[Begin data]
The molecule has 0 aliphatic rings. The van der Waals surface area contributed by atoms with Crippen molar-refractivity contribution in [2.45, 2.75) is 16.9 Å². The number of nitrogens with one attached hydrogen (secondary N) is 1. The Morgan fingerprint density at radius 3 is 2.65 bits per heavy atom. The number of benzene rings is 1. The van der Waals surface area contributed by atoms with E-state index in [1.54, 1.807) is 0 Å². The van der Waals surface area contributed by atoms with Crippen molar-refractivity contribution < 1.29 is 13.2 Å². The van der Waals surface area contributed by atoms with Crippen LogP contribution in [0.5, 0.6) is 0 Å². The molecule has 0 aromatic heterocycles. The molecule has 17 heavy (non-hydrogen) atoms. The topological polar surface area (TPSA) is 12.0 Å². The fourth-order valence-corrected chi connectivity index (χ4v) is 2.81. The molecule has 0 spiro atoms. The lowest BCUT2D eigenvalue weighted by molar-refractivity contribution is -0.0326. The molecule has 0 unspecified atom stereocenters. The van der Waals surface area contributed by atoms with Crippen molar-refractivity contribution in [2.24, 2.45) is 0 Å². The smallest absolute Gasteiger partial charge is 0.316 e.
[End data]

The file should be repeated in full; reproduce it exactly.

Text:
The molecule has 0 aliphatic rings. The van der Waals surface area contributed by atoms with Crippen molar-refractivity contribution in [2.45, 2.75) is 16.9 Å². The number of nitrogens with one attached hydrogen (secondary N) is 1. The Morgan fingerprint density at radius 3 is 2.65 bits per heavy atom. The number of benzene rings is 1. The van der Waals surface area contributed by atoms with E-state index in [1.54, 1.807) is 0 Å². The van der Waals surface area contributed by atoms with Crippen molar-refractivity contribution < 1.29 is 13.2 Å². The van der Waals surface area contributed by atoms with Crippen LogP contribution in [0.5, 0.6) is 0 Å². The molecule has 0 aromatic heterocycles. The molecule has 17 heavy (non-hydrogen) atoms. The topological polar surface area (TPSA) is 12.0 Å². The fourth-order valence-corrected chi connectivity index (χ4v) is 2.81. The molecule has 0 spiro atoms. The lowest BCUT2D eigenvalue weighted by molar-refractivity contribution is -0.0326. The molecule has 0 unspecified atom stereocenters. The van der Waals surface area contributed by atoms with Crippen molar-refractivity contribution in [2.24, 2.45) is 0 Å². The smallest absolute Gasteiger partial charge is 0.316 e.